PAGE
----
The explosion of May-blossom, sunlight, and burgeoning life needs expression at this time, when workday commonplaces can be thrown to the four winds and the bright joy of living can bubble up within us with natural ecstasy. All who have waited at dawn to welcome in summer have felt the sudden burst of brightness that ignites the deep happiness of the living earth as the sun rises. ~ Caitlín Matthews (The Celtic Spirit: Daily Meditations for the Turning Year)
Laugh though the world may at the vibrations of poet hearts echoing the songs of the youngest of seasons, how can they help it? It is never the empty vessel that brims over, and with the spring a sort of inspiration is wakened in the most prosaic of us. The same spirit of change that thrills the saplings with fresh vitality sends through human veins a creeping ecstasy of new life. ~ Marah Ellis Ryan (Told in the Hills)
Yesterday we took an amazing walk at the arboretum! A long one, for an hour and a half. We concentrated on the wildflower garden and the bog, both bubbling with the delightful signs of springtime.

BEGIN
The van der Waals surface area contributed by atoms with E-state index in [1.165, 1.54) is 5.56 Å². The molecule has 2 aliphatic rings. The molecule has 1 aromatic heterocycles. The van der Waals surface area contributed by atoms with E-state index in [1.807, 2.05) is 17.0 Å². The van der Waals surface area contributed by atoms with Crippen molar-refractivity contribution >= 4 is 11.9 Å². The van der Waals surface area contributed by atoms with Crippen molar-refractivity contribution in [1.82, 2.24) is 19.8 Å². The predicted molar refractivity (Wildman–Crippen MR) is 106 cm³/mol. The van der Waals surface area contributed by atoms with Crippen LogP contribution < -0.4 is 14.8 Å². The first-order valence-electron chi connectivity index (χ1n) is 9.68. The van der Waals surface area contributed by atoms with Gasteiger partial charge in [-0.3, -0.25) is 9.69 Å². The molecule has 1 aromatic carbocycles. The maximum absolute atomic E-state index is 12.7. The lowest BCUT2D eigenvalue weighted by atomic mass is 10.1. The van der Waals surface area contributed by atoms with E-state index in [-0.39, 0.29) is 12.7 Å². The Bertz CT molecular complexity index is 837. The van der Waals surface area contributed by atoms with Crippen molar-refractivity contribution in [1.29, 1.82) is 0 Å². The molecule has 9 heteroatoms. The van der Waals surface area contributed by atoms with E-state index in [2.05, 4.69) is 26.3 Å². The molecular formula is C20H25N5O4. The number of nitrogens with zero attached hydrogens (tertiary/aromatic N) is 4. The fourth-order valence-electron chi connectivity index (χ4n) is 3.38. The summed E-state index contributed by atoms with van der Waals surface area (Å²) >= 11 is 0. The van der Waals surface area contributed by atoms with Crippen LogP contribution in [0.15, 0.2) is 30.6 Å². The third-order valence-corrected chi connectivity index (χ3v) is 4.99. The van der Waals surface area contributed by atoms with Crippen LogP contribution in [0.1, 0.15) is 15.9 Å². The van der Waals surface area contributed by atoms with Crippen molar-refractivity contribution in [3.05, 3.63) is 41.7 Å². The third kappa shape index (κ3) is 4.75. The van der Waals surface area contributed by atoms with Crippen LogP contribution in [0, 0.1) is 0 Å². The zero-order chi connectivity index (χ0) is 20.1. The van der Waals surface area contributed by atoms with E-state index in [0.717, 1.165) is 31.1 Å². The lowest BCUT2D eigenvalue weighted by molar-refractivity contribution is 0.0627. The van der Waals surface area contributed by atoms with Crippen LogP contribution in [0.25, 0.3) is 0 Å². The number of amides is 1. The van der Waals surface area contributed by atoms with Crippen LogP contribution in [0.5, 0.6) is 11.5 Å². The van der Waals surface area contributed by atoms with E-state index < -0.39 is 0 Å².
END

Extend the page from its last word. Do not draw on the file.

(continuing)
The person who practices this exercise of concentration sees the universe with new eyes, as if he were seeing it for the first and the last time. In his enjoyment of the present, he discovers the splendor and mystery of existence and of the world’s emergence; at the same time, he achieves serenity by experiencing how relative are the things which provoke anxiety and worry. ~ Pierre Hadot (What is Ancient Philosophy?)
Edgerton & Stengel Memorial Wildflower Garden
Can words describe the fragrance of the very breath of spring — that delicious commingling of the perfume of arbutus, the odor of pines, and the snow-soaked soil just warming into life? ~ Neltje Blanchan (Wild Flowers: An Aid to Knowledge of Our Wild Flowers & Their Insect Visitors)
Glenn Dreyer Bog
In the light shed by the best science and scientists, everything is fascinating, and the more so the more that is known of its reality. To science, not even the bark of a tree or a drop of pond water is dull or a handful of dirt banal. They all arouse awe and wonder. ~ Jane Jacobs (Dark Age Ahead)
We returned to White-Hall Park on Tuesday, this time to take the lower trails around the pond and to get a closer look at the blossoming red maples. Hopefully these pictures captured some of the magic of springtime!
Let us live for each other and for happiness; let us seek peace in our dear home, near the inland murmur of streams, and the gracious waving of trees, the beauteous vesture of earth, and sublime pageantry of the skies. ~ Mary Shelley (The Last Man)